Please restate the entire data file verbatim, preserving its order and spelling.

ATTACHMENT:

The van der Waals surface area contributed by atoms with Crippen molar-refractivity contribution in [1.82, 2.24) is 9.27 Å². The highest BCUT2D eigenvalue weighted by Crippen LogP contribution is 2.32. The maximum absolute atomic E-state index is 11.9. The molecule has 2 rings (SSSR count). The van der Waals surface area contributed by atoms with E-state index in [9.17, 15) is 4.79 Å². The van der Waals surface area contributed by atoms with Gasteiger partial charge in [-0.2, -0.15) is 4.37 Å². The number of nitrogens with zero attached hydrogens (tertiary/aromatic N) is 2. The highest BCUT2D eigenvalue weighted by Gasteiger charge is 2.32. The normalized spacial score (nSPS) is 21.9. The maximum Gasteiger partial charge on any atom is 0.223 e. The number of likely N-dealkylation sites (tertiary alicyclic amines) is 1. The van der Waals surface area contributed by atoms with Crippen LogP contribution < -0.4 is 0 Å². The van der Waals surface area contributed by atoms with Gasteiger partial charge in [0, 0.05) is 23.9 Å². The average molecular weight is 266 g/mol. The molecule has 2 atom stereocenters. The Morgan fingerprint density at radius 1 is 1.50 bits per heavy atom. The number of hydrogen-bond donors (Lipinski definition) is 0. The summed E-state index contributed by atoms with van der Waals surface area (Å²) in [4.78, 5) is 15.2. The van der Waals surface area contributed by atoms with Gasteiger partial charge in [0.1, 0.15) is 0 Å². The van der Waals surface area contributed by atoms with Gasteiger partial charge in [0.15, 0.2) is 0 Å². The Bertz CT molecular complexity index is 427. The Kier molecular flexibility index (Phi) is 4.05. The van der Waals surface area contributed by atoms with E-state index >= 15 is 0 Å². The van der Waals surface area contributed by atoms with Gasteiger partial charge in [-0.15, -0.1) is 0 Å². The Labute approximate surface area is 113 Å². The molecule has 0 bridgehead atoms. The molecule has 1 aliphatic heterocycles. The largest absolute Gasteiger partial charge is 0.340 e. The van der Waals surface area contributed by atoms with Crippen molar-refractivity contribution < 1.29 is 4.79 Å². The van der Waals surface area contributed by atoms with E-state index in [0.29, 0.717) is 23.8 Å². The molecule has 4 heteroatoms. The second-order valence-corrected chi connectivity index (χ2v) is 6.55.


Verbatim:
The van der Waals surface area contributed by atoms with Crippen molar-refractivity contribution in [1.82, 2.24) is 9.27 Å². The highest BCUT2D eigenvalue weighted by Crippen LogP contribution is 2.32. The maximum absolute atomic E-state index is 11.9. The molecule has 2 rings (SSSR count). The van der Waals surface area contributed by atoms with E-state index in [9.17, 15) is 4.79 Å². The van der Waals surface area contributed by atoms with Gasteiger partial charge in [-0.2, -0.15) is 4.37 Å². The number of nitrogens with zero attached hydrogens (tertiary/aromatic N) is 2. The highest BCUT2D eigenvalue weighted by Gasteiger charge is 2.32. The normalized spacial score (nSPS) is 21.9. The maximum Gasteiger partial charge on any atom is 0.223 e. The number of likely N-dealkylation sites (tertiary alicyclic amines) is 1. The van der Waals surface area contributed by atoms with Crippen LogP contribution < -0.4 is 0 Å². The van der Waals surface area contributed by atoms with Gasteiger partial charge in [0, 0.05) is 23.9 Å². The average molecular weight is 266 g/mol. The molecule has 2 atom stereocenters. The Morgan fingerprint density at radius 1 is 1.50 bits per heavy atom. The number of hydrogen-bond donors (Lipinski definition) is 0. The summed E-state index contributed by atoms with van der Waals surface area (Å²) in [4.78, 5) is 15.2. The van der Waals surface area contributed by atoms with Gasteiger partial charge in [0.1, 0.15) is 0 Å². The van der Waals surface area contributed by atoms with Gasteiger partial charge in [0.15, 0.2) is 0 Å². The Bertz CT molecular complexity index is 427. The Kier molecular flexibility index (Phi) is 4.05. The van der Waals surface area contributed by atoms with E-state index >= 15 is 0 Å². The van der Waals surface area contributed by atoms with Gasteiger partial charge in [-0.15, -0.1) is 0 Å². The Labute approximate surface area is 113 Å². The molecule has 0 bridgehead atoms. The molecule has 1 aliphatic heterocycles. The largest absolute Gasteiger partial charge is 0.340 e. The van der Waals surface area contributed by atoms with Crippen molar-refractivity contribution < 1.29 is 4.79 Å². The van der Waals surface area contributed by atoms with E-state index in [0.29, 0.717) is 23.8 Å². The molecule has 4 heteroatoms. The second-order valence-corrected chi connectivity index (χ2v) is 6.55.